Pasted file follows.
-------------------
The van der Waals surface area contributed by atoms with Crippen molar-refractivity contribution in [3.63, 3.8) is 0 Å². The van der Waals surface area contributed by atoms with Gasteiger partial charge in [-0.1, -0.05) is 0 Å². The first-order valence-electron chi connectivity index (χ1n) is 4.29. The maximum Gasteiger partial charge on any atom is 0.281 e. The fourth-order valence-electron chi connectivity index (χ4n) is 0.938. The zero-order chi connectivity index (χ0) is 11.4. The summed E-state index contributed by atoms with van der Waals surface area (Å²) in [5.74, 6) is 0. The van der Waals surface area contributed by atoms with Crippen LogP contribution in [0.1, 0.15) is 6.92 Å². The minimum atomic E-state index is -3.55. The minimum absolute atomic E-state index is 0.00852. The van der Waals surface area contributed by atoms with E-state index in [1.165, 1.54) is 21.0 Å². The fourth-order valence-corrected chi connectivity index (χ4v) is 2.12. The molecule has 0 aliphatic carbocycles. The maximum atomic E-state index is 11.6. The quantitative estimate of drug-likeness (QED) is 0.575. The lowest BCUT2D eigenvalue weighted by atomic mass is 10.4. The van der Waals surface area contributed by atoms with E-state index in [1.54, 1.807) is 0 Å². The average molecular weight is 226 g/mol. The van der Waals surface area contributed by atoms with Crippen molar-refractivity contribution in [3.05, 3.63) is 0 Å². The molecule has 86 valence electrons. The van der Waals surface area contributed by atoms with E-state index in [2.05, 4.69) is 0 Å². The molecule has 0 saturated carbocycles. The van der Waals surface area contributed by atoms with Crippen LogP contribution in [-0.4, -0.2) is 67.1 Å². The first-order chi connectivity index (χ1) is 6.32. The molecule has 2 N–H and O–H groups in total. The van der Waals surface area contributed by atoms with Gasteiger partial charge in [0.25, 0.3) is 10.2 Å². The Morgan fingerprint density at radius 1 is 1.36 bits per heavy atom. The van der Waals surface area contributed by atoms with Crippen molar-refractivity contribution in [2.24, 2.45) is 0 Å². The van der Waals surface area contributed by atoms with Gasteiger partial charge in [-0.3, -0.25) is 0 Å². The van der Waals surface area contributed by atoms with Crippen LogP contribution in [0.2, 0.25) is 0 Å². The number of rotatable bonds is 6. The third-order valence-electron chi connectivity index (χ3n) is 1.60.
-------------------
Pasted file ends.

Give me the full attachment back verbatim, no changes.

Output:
The van der Waals surface area contributed by atoms with Crippen molar-refractivity contribution in [3.63, 3.8) is 0 Å². The van der Waals surface area contributed by atoms with Gasteiger partial charge in [-0.1, -0.05) is 0 Å². The first-order valence-electron chi connectivity index (χ1n) is 4.29. The maximum Gasteiger partial charge on any atom is 0.281 e. The fourth-order valence-electron chi connectivity index (χ4n) is 0.938. The zero-order chi connectivity index (χ0) is 11.4. The summed E-state index contributed by atoms with van der Waals surface area (Å²) in [5.74, 6) is 0. The van der Waals surface area contributed by atoms with Crippen LogP contribution in [0.1, 0.15) is 6.92 Å². The minimum atomic E-state index is -3.55. The minimum absolute atomic E-state index is 0.00852. The van der Waals surface area contributed by atoms with E-state index in [1.165, 1.54) is 21.0 Å². The fourth-order valence-corrected chi connectivity index (χ4v) is 2.12. The molecule has 0 aliphatic carbocycles. The maximum atomic E-state index is 11.6. The quantitative estimate of drug-likeness (QED) is 0.575. The lowest BCUT2D eigenvalue weighted by atomic mass is 10.4. The van der Waals surface area contributed by atoms with E-state index in [1.54, 1.807) is 0 Å². The average molecular weight is 226 g/mol. The van der Waals surface area contributed by atoms with Crippen molar-refractivity contribution in [3.05, 3.63) is 0 Å². The molecule has 86 valence electrons. The van der Waals surface area contributed by atoms with E-state index in [2.05, 4.69) is 0 Å². The molecule has 0 saturated carbocycles. The van der Waals surface area contributed by atoms with Crippen LogP contribution in [-0.4, -0.2) is 67.1 Å². The first-order chi connectivity index (χ1) is 6.32. The molecule has 2 N–H and O–H groups in total. The van der Waals surface area contributed by atoms with Gasteiger partial charge in [0.25, 0.3) is 10.2 Å². The Morgan fingerprint density at radius 1 is 1.36 bits per heavy atom. The van der Waals surface area contributed by atoms with Crippen molar-refractivity contribution in [2.24, 2.45) is 0 Å². The van der Waals surface area contributed by atoms with Gasteiger partial charge in [-0.3, -0.25) is 0 Å². The van der Waals surface area contributed by atoms with Crippen LogP contribution in [0.2, 0.25) is 0 Å². The number of rotatable bonds is 6. The third-order valence-electron chi connectivity index (χ3n) is 1.60.